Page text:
M95 Bolt Bottom
M95 Bolt Bottom. Note Czech acceptance stamp on bolt root
M95 Bolt Top
M95 Bolt Top
The rear portion of the reinforced area of the bolt is milled out to receive the nose of the cocking piece.  The cocking piece is separated in the bolt from the bolt head by a collar secured by a screw.  A point on this collar projects into the firing pin hole where it bears against a flat on the firing pin to prevent the firing pin's rotation.  The center section of the bolt cylinder has two helical cams on the inner surfaces that work on corresponding grooves in the tail of the bolt head. There is also an internal groove to receive the extractor, and the locking and safety bolt is positioned on the left side of the bolt cylinder reinforce.

The bolt head is composed of the head itself, which projects beyond the face of the bolt body and a tail which enters the hollow body.  Two cam shaped locking lugs are machined into the the head of the bolt.  These enter their recesses in the receiver after passing along the cam shaped travel grooves and hold the bolt head firmly against the cartridge head when locked.  The bolt head has a groove milled into it for the ejector, as well as helical grooves in which the bolt body cams ride.  Each of the helical grooves has a small groove leading out in the direction of the length of the bolt, forward and rear.

The striker spring (which is coiled to a length of about five inches) and the striker within it are housed in the bolt head.  The rear end of the tail of the bolt head is closed by a screw plug against which the striker spring bears at the rear while the striker passes through the plug hole.  The front end of the mainspring bears against a collar on the striker.

The Extractor
The Model 95's extractor is a long, flat spring housed in the right rib of the bolt cylinder.  The front end fits over the right locking lug and ends in a broad hook that grasps the rim of the cartridge case.  The rear end has a small nib on the underside engaging in the longitudinal grooves in the tail of the bolt head.  When the breech is closed, this nib engages in the longitudinal groove at the top of the bolt head tail, but when the bolt is pulled to the rear, the nib rises out of the groove, and when the bolt makes a ninety degree turn to the left, it seats in the opposite groove.  At this point the right lug is under the extractor head and the extractor is pulled to the rear by the bolt.

The Model 95 extractor is of the controlled feed type where the extractor snaps over the rim of the top cartridge in the magazine while the bolt is advancing to push the cartridge into the chamber.  Since the cartridge is thus held securely during all forward and backward motions of the bolt, save at time of ejection it makes it impossible to "double load" and jam the rifle.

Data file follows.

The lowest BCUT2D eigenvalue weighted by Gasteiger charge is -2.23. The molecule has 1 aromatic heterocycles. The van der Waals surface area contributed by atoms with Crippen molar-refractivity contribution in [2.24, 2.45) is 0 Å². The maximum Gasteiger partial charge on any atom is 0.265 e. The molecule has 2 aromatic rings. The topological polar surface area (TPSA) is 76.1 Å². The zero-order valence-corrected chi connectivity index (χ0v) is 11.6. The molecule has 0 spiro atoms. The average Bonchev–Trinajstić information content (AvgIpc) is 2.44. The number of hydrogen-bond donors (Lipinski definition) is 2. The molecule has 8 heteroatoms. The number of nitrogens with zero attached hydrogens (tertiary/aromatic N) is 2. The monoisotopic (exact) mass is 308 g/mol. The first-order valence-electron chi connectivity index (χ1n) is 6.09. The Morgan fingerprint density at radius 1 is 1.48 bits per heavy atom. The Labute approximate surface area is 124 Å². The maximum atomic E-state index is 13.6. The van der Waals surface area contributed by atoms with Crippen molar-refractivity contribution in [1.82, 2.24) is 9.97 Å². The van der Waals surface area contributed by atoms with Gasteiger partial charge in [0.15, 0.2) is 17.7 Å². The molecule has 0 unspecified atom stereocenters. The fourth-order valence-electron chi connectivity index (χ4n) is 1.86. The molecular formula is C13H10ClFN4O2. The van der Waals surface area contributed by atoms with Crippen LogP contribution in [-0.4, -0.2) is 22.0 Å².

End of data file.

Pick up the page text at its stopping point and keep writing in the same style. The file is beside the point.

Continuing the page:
Fire Control Mechanism
The cocking piece which works in the rear end of the bolt body screws on to the end of the striker.  It has a groove in the left side into which the safety locking bolt can engage when it is used to lock the action.  The safety can only be engaged when the action is cocked.  When the striker is at full cock and the locking bolt thumb piece is turned, the locking bolt is thrust between the front face of the cocking piece and the rear face of the bolt cylinder.  The tip of the lock is cam shaped, and as a result, when thrust into position it forces the cocking stud back out of engagement with the sear to prevent the rifle from being fired accidentally, and pulling the trigger will not discharge the rifle.  The locking bolt is fastened to the reinforced area of the bolt cylinder by a screw, a system adapted from the Mannlicher Models 1888 and 1890.

The ejector is pivoted to the front of the sear body, with the lower end forced forward by the action of a small spiral spring and its upper end pressing the sear and the sear nose backward.  The upper end of the ejector is somewhat depressed by the bolt, and the spring therefore partially compressed, thus providing tension to enable the sear and sear nose to function.  The sear has two parts, a body and a nose pivoted on the same pin which passes through the receiver.  The sear nose fits into a slot cut into the receiver.  The trigger is a bell crank lever whose long arm projects downward through the trigger guard as a finger piece while the short arm terminates in a hook which engages the rear of the sear.  The cross piece has two arms that project into the path of the bolt so as to prevent inadvertent withdrawal is set at an angle.  The trigger is not pivoted to the receiver, but supported in its groove in the receiver by the sear.

Firing Sequence